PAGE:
Longitudinal patterns of glycemic control and diabetes care from diagnosis in a population-based cohort with type 1 diabetes. The Wisconsin Diabetes Registry.

Kleins Lab // Publications // Nov 15 1996

PubMed ID: 8916506

Author(s): Palta M, Shen G, Allen C, Klein R, D’Alessio D. Longitudinal patterns of glycemic control and diabetes care from diagnosis in a population-based cohort with type 1 diabetes. The Wisconsin Diabetes Registry. Am J Epidemiol. 1996 Nov 15;144(10):954-61.

Journal: American Journal Of Epidemiology, Volume 144, Issue 10, Nov 1996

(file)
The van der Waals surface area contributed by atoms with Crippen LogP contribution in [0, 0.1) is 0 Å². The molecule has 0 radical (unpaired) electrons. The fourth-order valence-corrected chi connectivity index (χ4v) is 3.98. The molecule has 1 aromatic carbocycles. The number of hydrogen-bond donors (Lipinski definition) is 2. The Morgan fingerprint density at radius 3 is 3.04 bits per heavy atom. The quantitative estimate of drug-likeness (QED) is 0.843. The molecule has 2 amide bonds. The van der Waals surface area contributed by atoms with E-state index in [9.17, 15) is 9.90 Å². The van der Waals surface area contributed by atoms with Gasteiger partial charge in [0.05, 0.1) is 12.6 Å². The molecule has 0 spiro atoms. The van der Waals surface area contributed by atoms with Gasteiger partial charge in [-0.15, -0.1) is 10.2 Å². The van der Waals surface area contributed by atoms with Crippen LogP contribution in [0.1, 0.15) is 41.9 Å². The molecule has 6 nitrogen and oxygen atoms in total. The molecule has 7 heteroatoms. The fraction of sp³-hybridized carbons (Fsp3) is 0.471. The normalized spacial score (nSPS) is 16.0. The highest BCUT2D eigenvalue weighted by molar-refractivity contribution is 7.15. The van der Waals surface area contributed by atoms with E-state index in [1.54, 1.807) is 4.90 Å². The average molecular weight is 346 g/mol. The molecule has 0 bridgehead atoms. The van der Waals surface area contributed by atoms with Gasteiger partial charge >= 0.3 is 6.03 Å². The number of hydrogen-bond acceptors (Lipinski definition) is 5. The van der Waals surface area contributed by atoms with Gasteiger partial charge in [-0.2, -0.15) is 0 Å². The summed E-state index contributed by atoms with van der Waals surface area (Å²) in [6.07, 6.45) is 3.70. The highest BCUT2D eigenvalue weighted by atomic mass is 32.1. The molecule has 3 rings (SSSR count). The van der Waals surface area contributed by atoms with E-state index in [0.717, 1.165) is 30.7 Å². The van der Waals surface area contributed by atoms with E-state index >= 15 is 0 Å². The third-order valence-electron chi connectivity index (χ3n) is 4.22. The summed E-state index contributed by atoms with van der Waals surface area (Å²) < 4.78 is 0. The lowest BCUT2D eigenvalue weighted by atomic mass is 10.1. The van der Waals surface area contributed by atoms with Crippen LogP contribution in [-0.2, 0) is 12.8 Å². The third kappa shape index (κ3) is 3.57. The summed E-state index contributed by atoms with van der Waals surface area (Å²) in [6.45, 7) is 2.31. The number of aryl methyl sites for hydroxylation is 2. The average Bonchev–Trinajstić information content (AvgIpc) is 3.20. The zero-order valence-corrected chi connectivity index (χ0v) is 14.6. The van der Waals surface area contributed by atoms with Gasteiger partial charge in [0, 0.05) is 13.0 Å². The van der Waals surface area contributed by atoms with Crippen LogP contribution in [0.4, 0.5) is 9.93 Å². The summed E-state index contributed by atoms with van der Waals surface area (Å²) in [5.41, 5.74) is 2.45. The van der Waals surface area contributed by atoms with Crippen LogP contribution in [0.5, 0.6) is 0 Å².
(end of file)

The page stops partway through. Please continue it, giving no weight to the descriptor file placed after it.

Glycosylated hemoglobin is an indicator of long-term glycemic control and a strong predictor of diabetic complications. This paper provides a comprehensive description of glycemic control (total glycosylated hemoglobin (GHb)) up to 4.5 years duration of diabetes by age, duration, and sex in a population-based cohort (n = 507) aged less than 20 years followed from diagnosis of Type 1 diabetes in Wisconsin during 1987-1994 Important aspects of demographics and diabetes care are described to allow comparison with other populations. Since large variations between laboratories are known to exist in the measurement of GHb, levels are also interpreted relative to the frequency of short-term complications. GHb increased after diagnosis, but leveled off after 2-3 years. Peak GHb values occurred in the age group 12-15 years. The within-individual standard deviation in GHb between tests, adjusted for age and duration was 1.6%. The mean GHb at last testing was 11.3%, with a standard deviation across individuals of 2.9%. The majority (74%) of individuals saw a diabetes specialist at least once. The mean number of insulin injections per day increased from 2.2 to 2.5 across the 4.5-year duration, and the insulin dose increased from 0.6 to 0.9 units per day per kg body weight. Despite the quite satisfactory level of care, 38% of subjects had GHb levels associated with significant short-term complications.